More articles in this category
Top Stories

Controversially “deposed” president of the National Union of Namibian Workers (NUNW) Ismael Kasuto has exclusively told The Villager t...

Some members of the Ondonga community want the police officers who harassed them during a peaceful meeting at Okakodhi in Oshikoto prosecuted. ...

Swapo 2017: What Have They Done This is the second part in a series where The Villager will analyse what each of 11 Swapo Party top four candid...

Adv. Vekuii Rukoro has said that the German government is trying to avoid the charges lodged against it for the Ovaherero and Nama genocide during...

Swapo 2017 What Have They Done Series This is the first part in a series where The Villager will analyse what each of 11 Swapo Party top fou...

Other Articles from The Villager

Pre-primary education makes a difference in village kids

by Kaula Nhongo



Growing up, one is always told that education is the key to every success, so one has to work very hard in order to achieve greatness.
In essence, the foundation to getting good grades at school starts when one is very little and develops as one grows older through the right navigation and guidance.
When Desire Jacobs decided to start a pre-primary school for the Mayana Village kids, she had a dream to realise; to produce very intelligent upright boys and girls who would grow up to become the leaders of tomorrow.  
“The system, in this village set-up, helps the pre-primary kids here learn how to read,” Desire says.
Situated 30km from Rundu town, Mayana Pre-primary School has 43 kids, two classes and three teachers while the Namibian education system requires that 10 kids be assigned to one teacher. Evidently, that is not the case in this school.
The school’s teachers, currently training for an Early Childhood course at Namcol in Rundu town, are very pleased with the progress that these kids show when they go to primary school. Therefore, they feel that a lot of the Mayana people should send their kids to pre-primary schools before going to grade one.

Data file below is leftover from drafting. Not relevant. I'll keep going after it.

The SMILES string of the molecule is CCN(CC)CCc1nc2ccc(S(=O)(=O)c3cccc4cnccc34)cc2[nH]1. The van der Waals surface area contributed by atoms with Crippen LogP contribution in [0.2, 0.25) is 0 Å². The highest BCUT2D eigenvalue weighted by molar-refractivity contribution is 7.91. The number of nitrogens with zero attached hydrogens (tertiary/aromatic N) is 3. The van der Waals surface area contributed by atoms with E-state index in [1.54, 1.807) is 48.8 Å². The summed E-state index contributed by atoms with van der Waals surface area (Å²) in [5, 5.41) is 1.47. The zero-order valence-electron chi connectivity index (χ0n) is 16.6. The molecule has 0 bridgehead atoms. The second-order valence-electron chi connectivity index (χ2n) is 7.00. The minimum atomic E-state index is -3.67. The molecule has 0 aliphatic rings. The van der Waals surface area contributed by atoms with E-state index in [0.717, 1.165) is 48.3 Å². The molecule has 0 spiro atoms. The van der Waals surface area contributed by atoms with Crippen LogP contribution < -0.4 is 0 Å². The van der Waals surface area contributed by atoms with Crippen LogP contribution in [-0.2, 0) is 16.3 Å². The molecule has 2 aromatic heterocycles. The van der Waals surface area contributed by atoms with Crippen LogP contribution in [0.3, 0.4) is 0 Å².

The five-year old pre-primary school, which is sponsored by tourists who come to visit the area, has kids from ages four to six and offers the kids lessons in English, which is then translated to the local languages. They are also taught how to colour and draw. The school uses the Accelerated Christian Education, which is an America teaching system.
A day at the school starts at eight o’clock in the morning till mid-day. Shinguwe Getrude; one of the teachers from the school, walks three kilometres with the kids from home to school in the morning and takes them back home in the afternoon.
The kids (all from the surrounding villages) are offered fruits, porridge and milk while at school. Guests and tourists who visit one of the lodges in the Mayana vicinity donate resources for the school to operate fully since parents cannot afford to pay the N$20 required of them for the school’s daily operations. Main source of income for the parents is fishing (in Kavango River) but there is no fish all the time. The main challenges that the teachers face in this village school is that some of the kids have hearing problems and so their learning pace is different from the rest. The school, which is still developing, cannot take more kids due to lack of class space, however, there is one extra class that is under construction.
The kids have to cross the river enroute to school, so whenever there are floods, the school is closed.
Desire says their dream is to have grade one to three at the school in the near future as well as start an education programme for the parents.
“We also plan to start literacy classes for the parents,” she concludes.